I can’t remember a time when LinkedIn has changed more significantly, and at such speed, largely without prior warning. The market respects our thought leaders and trainers, please stop for breath, give it time to shake out and start advising us again over issues like keywords or not. You will have our eternal gratitude if you can figure it out, and hold off the training in instruction until we have answers to the questions.





Is This Social Media Nirvana?

Did you just become invisible?

There’s a thought that has been going around in my head for a while. It started at #truLondon from a comment I made in a track and has been gaining momentum that I want to share with you to see what you think. The concept is really simple, if no one can see your content you can’t influence them in any shape or form. It doesn’t really matter if you have 50,000 followers, friends, fans or connections, if no one is interacting with your content, you become invisible to everyone. Looking at this channel by channel. LinkedIn have been up to lots of tricks recently. Firstly they moved updates from your profile to your home page, with a Facebook type stream that promotes what is trending. Trends are determined by shares, likes and comments on your updates. The best way to trend is to post your content to LinkedIn updates first, and share the LinkedIn update on Twitter and Facebook, because every interaction to a LinkedIn link counts towards your trending score, whatever the channel.

LinkedIn have also been quietly changing profiles to a new design. There is lots of great data on the new design, but a few features seem to be disappearing. For a start, I don’t see any blog links or WordPress apps on the new profiles. I also don’t see Slideshare (though as LinkedIn own them this may stay). There are lots of cool new features that show a bit more about you, like how you are connected and the make up of your network on the new profile, but the only update that is visible is the last one.  The events section is disappearing mid November, so I’m expecting a few other things to drop out around the same time. The point of all this is that if you want to share an event with your network, then you are going to have to do it through an update. I think this is the driving force to get people posting updates, sharing and interacting. If you have new content, new posts, new events, etc., then it has to go through updates, part of the LinkedIn master plan to get us engaging in a channel that was becoming largely static. It wouldn’t surprise me to see the less active groups also getting removed. To get a new profile right now you have to ask for one, but it wouldn’t surprise me to see LinkedIn following the same path as Facebook did with timeline. Update in 3 months or else they will change it for you. Check out the new profiles and start thinking about how you are going to need to change yours.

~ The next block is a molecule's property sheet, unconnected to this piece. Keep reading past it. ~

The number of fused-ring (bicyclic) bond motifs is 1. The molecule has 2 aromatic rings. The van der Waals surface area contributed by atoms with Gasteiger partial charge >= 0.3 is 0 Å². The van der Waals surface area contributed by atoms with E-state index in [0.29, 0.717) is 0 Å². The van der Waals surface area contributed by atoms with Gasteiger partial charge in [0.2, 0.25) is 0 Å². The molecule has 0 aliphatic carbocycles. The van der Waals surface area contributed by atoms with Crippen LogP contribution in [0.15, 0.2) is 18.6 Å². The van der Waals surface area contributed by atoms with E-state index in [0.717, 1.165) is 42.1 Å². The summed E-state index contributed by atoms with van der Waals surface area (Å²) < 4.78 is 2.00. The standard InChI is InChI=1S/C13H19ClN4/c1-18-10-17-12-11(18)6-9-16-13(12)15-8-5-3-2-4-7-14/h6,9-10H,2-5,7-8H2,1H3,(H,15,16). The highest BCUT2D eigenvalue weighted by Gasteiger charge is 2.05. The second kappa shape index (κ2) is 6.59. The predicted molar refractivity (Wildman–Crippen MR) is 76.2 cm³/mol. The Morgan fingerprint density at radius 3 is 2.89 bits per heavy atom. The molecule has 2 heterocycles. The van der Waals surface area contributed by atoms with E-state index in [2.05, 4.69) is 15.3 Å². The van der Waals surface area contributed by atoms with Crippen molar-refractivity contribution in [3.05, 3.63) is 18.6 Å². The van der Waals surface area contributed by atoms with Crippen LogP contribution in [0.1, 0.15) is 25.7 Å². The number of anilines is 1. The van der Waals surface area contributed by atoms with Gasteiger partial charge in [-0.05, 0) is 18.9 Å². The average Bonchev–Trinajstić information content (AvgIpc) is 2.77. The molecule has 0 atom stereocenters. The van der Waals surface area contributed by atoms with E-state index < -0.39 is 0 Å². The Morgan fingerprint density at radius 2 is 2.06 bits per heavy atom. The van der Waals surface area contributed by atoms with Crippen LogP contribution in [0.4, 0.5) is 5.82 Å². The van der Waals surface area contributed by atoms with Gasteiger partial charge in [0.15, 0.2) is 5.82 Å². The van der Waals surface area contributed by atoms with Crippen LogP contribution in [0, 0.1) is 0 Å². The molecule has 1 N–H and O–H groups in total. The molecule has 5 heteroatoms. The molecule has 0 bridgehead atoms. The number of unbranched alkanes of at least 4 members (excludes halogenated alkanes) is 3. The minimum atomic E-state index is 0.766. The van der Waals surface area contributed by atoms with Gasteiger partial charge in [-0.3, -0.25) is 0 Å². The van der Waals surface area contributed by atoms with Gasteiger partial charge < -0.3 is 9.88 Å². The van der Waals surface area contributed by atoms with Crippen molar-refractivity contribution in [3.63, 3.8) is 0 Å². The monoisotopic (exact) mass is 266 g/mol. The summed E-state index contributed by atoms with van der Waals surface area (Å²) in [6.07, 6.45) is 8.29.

On Facebook pages (personal and fan), you only see the updates you interact with. This is based on the Edgerank algorithm. Points awarded for comments, shares and likes in that order, that lose their value over time. Unless you subscribe to a feed (the least popular Facebook feature), you lose the updates from your stream if you don’t interact with the friend or page. This favors sponsored story’s as the most popular form of advertising on Facebook (ads are close to invisible on mobile), and also means that you need to be producing engaging content. No interaction, no visibility. I think this will be the biggest feature to drive the Facebook mobile app to enable likes and shares, as comments are only possible at the moment. Expect this change soon, now that Facebook updates are more than 60% mobile.

On twitter, what you see in your stream close to the top when you log in is sponsored posts, and those that you have interacted with in the past. Twitter shows you your closest friends first, as well as what is trending in your network. This is based on favorites, retweets, replies etc. It seems all the channels are favoring an Edgerank style ranking system.

On Goggle search, your results are greatly influenced by what you have responded to in the past by opening links, (which is why authorship on Google+ is so important). Preference is given to content that answers the search from authors you have liked before. Your social connections with the author also influences results, based on your relationship, and relationship is based on interactions. Yes, there will always be listings from people you don’t know, but people you do know and engage with will be showing higher up the rankings, because Google want to give you results that you trust, and that means people you know.